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Hispanic Creative Advertising Awards 2010

Hispanic Creative Advertising Awards 2010: Direct Winners

Published on .

State Farm "Jamming"
Advertising Age Embedded Player
Agency: DraftFCB, Chicago

MARKETING CHALLENGE: State Farm wanted to drive people to ask for an auto insurance quote, and let them know the company insures 40 million drivers, more than rival insurers combined.

CREATIVE SOLUTION: Thanks to DraftFCB's groundbreaking crossculturalism research, State Farm opted to lead its whole campaign with Hispanic insights. "We say go talk to your neighbor then come talk to us," said Ken Muench, senior VP- director of multicultural planning at DraftFCB, Chicago. "That's the way Hispanics shop, and that's the way they're seen by the general market, as community-oriented, and very real."

Spots for the Hispanic, African-American and general markets all feature the same perfectly bicultural, bilingual young man, interacting with a group of people and delivering State Farm's message. In "Jamming," one of the Spanish-language spots, he talks about the individual experiences with State Farm of a group of friends and neighbors who are playing the guitar and singing on a front porch. Results: After the new creative started in April, call volume jumped to 7,900 answered calls a week from 4,100.


NFL "Balon de Troya"
NFL - Balon de Troya
Agency: The Vidal Partnership, New York

MARKETING CHALLENGE: The NFL wanted to counter the perception that U.S. Hispanics only care about soccer, and prove that they are avid fans of another sport, football.

CREATIVE SOLUTION: The Vidal Partnership created "El Balon de Troya" ("The Trojan Ball"), seemingly a soccer ball in its box with the message "Here's the ball 28.5 million Hispanics really identify with." But, there's really a football inside, with the messaging printed on the pigskin including "73% of U.S. Hispanics are NFL fans" and "28.5 million Hispanics watched the NFL in 2008."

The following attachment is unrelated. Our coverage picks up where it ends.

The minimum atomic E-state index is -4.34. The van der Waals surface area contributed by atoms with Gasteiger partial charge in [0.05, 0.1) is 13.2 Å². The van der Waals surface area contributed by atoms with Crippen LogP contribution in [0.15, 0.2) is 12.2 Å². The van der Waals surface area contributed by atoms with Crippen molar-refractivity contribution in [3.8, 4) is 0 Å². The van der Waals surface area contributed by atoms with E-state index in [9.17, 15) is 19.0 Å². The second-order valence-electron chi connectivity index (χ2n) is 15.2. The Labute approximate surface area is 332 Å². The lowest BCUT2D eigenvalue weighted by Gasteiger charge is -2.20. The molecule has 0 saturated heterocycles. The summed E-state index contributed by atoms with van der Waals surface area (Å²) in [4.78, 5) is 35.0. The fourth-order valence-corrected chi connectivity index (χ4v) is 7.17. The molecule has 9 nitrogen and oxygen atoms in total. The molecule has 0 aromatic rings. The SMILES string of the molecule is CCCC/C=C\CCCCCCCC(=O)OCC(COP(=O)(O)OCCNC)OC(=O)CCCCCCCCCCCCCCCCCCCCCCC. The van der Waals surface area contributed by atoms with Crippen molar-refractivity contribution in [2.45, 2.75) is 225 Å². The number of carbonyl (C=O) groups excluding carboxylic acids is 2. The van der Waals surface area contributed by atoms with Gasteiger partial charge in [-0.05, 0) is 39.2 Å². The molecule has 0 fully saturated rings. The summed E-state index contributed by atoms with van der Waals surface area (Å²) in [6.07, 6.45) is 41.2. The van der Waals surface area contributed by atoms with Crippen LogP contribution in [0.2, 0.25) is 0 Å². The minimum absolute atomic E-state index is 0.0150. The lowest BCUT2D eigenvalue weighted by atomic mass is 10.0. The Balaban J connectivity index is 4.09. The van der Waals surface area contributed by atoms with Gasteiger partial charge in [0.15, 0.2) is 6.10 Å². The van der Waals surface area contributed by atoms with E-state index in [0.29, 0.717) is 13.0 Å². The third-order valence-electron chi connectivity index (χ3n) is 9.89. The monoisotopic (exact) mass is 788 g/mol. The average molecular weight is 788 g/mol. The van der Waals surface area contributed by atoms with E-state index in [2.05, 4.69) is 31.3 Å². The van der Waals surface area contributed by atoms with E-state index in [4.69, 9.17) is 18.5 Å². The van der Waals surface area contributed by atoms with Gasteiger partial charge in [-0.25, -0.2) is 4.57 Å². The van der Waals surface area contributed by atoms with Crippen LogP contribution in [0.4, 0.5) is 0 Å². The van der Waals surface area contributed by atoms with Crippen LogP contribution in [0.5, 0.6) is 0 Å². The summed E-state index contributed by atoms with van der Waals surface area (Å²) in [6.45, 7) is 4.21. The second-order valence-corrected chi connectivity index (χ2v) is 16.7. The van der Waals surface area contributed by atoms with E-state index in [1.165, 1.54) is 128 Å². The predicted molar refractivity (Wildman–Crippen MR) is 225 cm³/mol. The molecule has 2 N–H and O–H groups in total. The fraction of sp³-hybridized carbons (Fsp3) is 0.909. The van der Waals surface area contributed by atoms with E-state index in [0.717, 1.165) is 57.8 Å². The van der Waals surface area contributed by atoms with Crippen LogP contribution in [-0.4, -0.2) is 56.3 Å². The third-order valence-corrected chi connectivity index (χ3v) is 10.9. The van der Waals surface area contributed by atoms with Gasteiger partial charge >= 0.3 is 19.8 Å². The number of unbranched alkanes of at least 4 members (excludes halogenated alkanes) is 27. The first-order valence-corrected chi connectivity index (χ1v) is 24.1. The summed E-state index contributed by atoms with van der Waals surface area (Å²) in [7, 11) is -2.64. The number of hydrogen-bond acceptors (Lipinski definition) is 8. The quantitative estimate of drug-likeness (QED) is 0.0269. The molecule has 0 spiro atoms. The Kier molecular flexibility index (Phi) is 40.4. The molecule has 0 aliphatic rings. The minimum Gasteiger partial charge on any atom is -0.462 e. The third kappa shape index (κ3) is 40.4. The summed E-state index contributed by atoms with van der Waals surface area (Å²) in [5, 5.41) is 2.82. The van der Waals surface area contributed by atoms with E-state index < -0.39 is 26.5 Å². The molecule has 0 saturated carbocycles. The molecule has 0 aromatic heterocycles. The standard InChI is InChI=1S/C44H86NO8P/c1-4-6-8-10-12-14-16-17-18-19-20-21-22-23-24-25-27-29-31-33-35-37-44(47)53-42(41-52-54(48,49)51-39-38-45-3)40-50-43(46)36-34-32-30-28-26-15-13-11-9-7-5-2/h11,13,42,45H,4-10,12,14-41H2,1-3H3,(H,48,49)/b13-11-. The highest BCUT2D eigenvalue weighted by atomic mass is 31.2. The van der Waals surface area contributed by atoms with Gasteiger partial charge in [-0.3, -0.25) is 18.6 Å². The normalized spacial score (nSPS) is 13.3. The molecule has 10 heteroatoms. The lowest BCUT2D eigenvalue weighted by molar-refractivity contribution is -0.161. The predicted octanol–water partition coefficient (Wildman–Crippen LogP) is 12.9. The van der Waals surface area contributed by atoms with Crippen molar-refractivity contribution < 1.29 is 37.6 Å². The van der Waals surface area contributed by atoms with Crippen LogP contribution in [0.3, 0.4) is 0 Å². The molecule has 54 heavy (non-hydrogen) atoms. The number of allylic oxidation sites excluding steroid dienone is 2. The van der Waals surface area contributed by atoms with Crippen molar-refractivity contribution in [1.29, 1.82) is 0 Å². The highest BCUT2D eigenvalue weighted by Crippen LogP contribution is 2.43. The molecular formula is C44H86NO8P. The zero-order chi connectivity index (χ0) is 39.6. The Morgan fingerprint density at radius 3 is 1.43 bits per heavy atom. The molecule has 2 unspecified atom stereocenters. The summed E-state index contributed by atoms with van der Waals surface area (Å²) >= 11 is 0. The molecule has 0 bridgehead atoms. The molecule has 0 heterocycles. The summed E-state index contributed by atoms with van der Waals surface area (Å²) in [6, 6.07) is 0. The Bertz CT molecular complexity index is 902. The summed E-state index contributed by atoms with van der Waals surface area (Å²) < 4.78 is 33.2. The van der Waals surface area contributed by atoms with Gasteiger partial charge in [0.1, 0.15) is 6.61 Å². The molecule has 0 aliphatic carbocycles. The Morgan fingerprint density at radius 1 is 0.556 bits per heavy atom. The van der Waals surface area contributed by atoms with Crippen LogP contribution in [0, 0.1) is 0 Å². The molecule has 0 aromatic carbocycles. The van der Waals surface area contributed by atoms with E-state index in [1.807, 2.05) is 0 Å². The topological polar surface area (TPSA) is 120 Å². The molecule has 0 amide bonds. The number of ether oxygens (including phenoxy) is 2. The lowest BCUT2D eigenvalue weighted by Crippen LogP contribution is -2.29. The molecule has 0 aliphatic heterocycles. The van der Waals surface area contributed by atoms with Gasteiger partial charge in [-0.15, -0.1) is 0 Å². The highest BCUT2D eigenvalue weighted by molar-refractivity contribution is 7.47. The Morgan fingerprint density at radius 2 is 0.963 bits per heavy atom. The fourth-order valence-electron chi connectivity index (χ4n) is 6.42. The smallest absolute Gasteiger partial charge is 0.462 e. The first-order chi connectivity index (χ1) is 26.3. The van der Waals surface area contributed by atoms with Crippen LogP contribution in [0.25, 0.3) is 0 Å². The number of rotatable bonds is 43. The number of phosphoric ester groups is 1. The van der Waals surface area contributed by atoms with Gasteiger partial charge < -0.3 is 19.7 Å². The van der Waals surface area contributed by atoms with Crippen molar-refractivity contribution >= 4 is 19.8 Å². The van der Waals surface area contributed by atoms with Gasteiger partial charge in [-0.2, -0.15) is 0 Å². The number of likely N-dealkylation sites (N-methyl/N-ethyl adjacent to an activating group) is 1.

In a highly targeted B-to-B promotion, the NFL sent the "Trojan" balls to 50 key deal makers, influencers and potential partners who were senior executives with authority to decide how to invest their companies' marketing budgets. Eight of the mailings yielded follow-up responses in the form of a conversation or meeting with the NFL. "It was targeted at key deal makers, influencers and potential partners, so the volume of mail was small but one conversion would represent a significant amount of revenue for the client," said Alberto Ferrer, Vidal's managing partner, director of direct and digital marketing.


Qwest "Envelopes"
Qwest Communications - Envelopes
Agency: DraftFCB, Chicago

Qwest wanted to win back Spanish-dominant customers who left for rival TV or phone services. Mailings were carefully timed, with the first piece mailed to coincide with the customers' first bill from their new company. To transmit a message of openness and honesty to skeptical Hispanics wary of hidden fees, the sales message was printed on the outside of the envelope under headlines like "Good news isn't hidden" and "You're still important to us." The result: an impressive 4.94% response rate.

Latino Cultural Center "Vivan los Muertos"
Advertising Age Embedded Player
Agency: Dieste, Dallas

To promote a Day of the Dead exhibition including art made by the public, the Latino Cultural Center mailed postcards, asking people to decorate the blank skulls and send them back. Of the pieces mailed, 20% were returned to be exhibited, and the attendance at the exhibition was up 42% from the previous year.

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